Human Rights Watch urges Mexico’s state legislatures to
· Amend the charters of state human rights commissions so that they are able to investigate and report on unremedied private sector employment sex discrimination.

Human Rights Watch urges Mexico’s state commissions for human rights to
· Monitor and report on steps taken by Mexico to comply with nondiscrimination requirements of international human rights law in a manner that would promote the eradication of discrimination against women in the workplace; and
· Investigate and report on government officials’ failure to investigate and adjudicate cases of pregnancy-based sex discrimination.

Human Rights Watch urges the United States Government to
· In any interaction with the Mexican government, take up the case of pregnancy-based sex discrimination and encourage the Mexican government to take immediate steps to end it;
· Provide more thorough information on the respect for the right to equality in the hiring and retention processes in the labor force in the State Department’s annual reports on human rights practices.
· Encourage the government of Mexico to meet its obligations under the North American Free Trade Agreement’s North American Agreement on Labor Cooperation, including the enforcement of its own labor law and the elimination of employment discrimination;
· Use the nafta labor rights side agreement ministerial consultation process to promote equality for women in the workforce by opposing obligatory pre-hire pregnancy testing or any other practice to detect pregnancy status;
· Condemn U.S.-based corporations practicing sex discrimination in their facilities abroad; and
· Encourage U.S. corporations that own maquiladoras to practice and guarantee fair labor standards abroad, including the right to nondiscrimination.

Human Rights Watch urges the European Union to
· Urge Mexico to investigate, condemn, and punish those responsible for practicing pregnancy-based sex discrimination in their hiring and retention policies;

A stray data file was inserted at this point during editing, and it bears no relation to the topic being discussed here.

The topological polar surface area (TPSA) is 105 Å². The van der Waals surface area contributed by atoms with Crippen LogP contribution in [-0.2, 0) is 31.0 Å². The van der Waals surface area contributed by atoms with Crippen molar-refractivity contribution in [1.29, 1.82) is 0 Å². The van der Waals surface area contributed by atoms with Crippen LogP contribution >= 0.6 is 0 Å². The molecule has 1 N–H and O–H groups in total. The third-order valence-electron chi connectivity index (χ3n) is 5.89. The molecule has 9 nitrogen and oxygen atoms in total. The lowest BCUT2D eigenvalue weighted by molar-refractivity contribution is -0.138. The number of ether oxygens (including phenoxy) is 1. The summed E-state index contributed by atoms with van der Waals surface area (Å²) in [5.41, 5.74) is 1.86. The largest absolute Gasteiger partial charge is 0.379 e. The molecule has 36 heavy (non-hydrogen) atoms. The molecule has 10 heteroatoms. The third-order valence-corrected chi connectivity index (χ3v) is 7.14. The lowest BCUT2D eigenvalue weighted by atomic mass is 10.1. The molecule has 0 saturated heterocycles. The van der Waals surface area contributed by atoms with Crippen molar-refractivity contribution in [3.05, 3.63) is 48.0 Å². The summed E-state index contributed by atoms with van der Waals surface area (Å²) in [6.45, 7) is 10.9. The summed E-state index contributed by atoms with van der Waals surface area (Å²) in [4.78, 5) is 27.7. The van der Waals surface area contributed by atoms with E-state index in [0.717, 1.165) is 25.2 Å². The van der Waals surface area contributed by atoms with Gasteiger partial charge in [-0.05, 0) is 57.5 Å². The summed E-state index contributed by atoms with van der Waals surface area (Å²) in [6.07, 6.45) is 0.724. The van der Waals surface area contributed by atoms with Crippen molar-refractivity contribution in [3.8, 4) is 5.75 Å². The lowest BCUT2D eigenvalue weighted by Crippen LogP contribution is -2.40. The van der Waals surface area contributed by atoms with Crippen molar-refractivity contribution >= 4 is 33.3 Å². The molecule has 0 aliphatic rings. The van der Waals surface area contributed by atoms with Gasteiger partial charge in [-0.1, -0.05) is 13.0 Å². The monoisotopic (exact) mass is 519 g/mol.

· Honor the human rights and democracy clause in the interim trade agreement between the E.U. and Mexico, which came into effect on July 1, 1998. In particular, the E.U. should, on a regular basis and as an integral partof its ongoing trade talks with Mexico, scrutinize the country’s human rights record for how it seeks to prevent and remedy pregnancy-based sex discrimination in the labor force; and
· Use Joint Council meetings and further negotiations on a final trade agreement to request concrete information on the situation of human rights in Mexico, including information on available mechanisms to investigate and remedy hiring-process and on-the-job sex discrimination against women in Mexico, particularly in Mexico’s maquiladora sector.

Human Rights Watch urges private corporations that own maquiladoras to
· End the practice of requiring women applicants to provide proof of pregnancy status or contraceptive use or information about sexual habits in order to be considered for, obtain, or retain employment in the maquiladoras;
· End the practice of denying pregnant women applicants work by screening them out of the applicant pool;
· Explicitly prohibit mandatory employment-related pregnancy exams for women applicants or any other measure that would invade a woman’s privacy regarding her pregnancy status and right to nondiscrimination;
· End harassment, intimidation, and forced resignation of female employees who become pregnant;
· Introduce human rights auditing procedures, independent of local managers, that include unannounced inspections of maquiladora facilities to enforce policies barring sex discrimination.
· Take disciplinary action, including dismissal, against personnel officers and other maquiladora managers who continue to discriminate against women workers by testing their pregnancy status, by obliging them to provide proof of that status through the monthly showing of sanitary napkins, or any other means;